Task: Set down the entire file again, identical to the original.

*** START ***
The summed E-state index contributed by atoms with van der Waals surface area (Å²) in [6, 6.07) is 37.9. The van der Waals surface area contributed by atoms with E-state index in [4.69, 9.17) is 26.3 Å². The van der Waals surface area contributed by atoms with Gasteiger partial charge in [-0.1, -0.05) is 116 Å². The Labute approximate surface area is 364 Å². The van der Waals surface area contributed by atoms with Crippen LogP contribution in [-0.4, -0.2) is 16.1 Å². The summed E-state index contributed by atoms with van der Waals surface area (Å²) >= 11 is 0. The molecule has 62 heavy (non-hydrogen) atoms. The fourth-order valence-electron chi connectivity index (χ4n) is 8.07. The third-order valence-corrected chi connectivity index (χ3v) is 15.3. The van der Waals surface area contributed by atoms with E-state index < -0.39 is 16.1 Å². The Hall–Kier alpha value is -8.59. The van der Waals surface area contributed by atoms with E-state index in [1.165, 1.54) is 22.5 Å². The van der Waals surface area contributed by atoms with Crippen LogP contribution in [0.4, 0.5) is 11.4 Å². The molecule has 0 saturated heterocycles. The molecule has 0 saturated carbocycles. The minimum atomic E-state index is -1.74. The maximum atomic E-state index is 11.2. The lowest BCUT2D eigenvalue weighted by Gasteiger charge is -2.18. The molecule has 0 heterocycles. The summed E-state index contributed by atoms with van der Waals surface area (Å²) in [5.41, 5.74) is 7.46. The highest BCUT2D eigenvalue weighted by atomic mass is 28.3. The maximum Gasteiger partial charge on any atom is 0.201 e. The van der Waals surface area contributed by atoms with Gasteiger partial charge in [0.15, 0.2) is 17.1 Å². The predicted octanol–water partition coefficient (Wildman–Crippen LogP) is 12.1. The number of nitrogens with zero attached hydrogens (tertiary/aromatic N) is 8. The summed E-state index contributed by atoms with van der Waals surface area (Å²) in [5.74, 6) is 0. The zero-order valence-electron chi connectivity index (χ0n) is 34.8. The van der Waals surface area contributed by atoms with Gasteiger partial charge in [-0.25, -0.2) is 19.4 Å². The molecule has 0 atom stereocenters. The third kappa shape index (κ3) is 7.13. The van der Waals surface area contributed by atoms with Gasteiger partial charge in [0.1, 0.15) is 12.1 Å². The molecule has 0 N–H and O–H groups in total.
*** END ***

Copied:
The summed E-state index contributed by atoms with van der Waals surface area (Å²) in [6, 6.07) is 37.9. The van der Waals surface area contributed by atoms with E-state index in [4.69, 9.17) is 26.3 Å². The van der Waals surface area contributed by atoms with Gasteiger partial charge in [-0.1, -0.05) is 116 Å². The Labute approximate surface area is 364 Å². The van der Waals surface area contributed by atoms with Crippen LogP contribution in [-0.4, -0.2) is 16.1 Å². The summed E-state index contributed by atoms with van der Waals surface area (Å²) >= 11 is 0. The molecule has 62 heavy (non-hydrogen) atoms. The fourth-order valence-electron chi connectivity index (χ4n) is 8.07. The third-order valence-corrected chi connectivity index (χ3v) is 15.3. The van der Waals surface area contributed by atoms with E-state index < -0.39 is 16.1 Å². The Hall–Kier alpha value is -8.59. The van der Waals surface area contributed by atoms with E-state index in [1.165, 1.54) is 22.5 Å². The van der Waals surface area contributed by atoms with Crippen LogP contribution in [0.4, 0.5) is 11.4 Å². The molecule has 0 saturated heterocycles. The molecule has 0 saturated carbocycles. The minimum atomic E-state index is -1.74. The maximum atomic E-state index is 11.2. The lowest BCUT2D eigenvalue weighted by Gasteiger charge is -2.18. The molecule has 0 heterocycles. The summed E-state index contributed by atoms with van der Waals surface area (Å²) in [5.41, 5.74) is 7.46. The highest BCUT2D eigenvalue weighted by atomic mass is 28.3. The maximum Gasteiger partial charge on any atom is 0.201 e. The van der Waals surface area contributed by atoms with Gasteiger partial charge in [0.15, 0.2) is 17.1 Å². The predicted octanol–water partition coefficient (Wildman–Crippen LogP) is 12.1. The number of nitrogens with zero attached hydrogens (tertiary/aromatic N) is 8. The summed E-state index contributed by atoms with van der Waals surface area (Å²) in [5.74, 6) is 0. The zero-order valence-electron chi connectivity index (χ0n) is 34.8. The van der Waals surface area contributed by atoms with Gasteiger partial charge in [-0.25, -0.2) is 19.4 Å². The molecule has 0 atom stereocenters. The third kappa shape index (κ3) is 7.13. The van der Waals surface area contributed by atoms with Gasteiger partial charge in [0.1, 0.15) is 12.1 Å². The molecule has 0 N–H and O–H groups in total.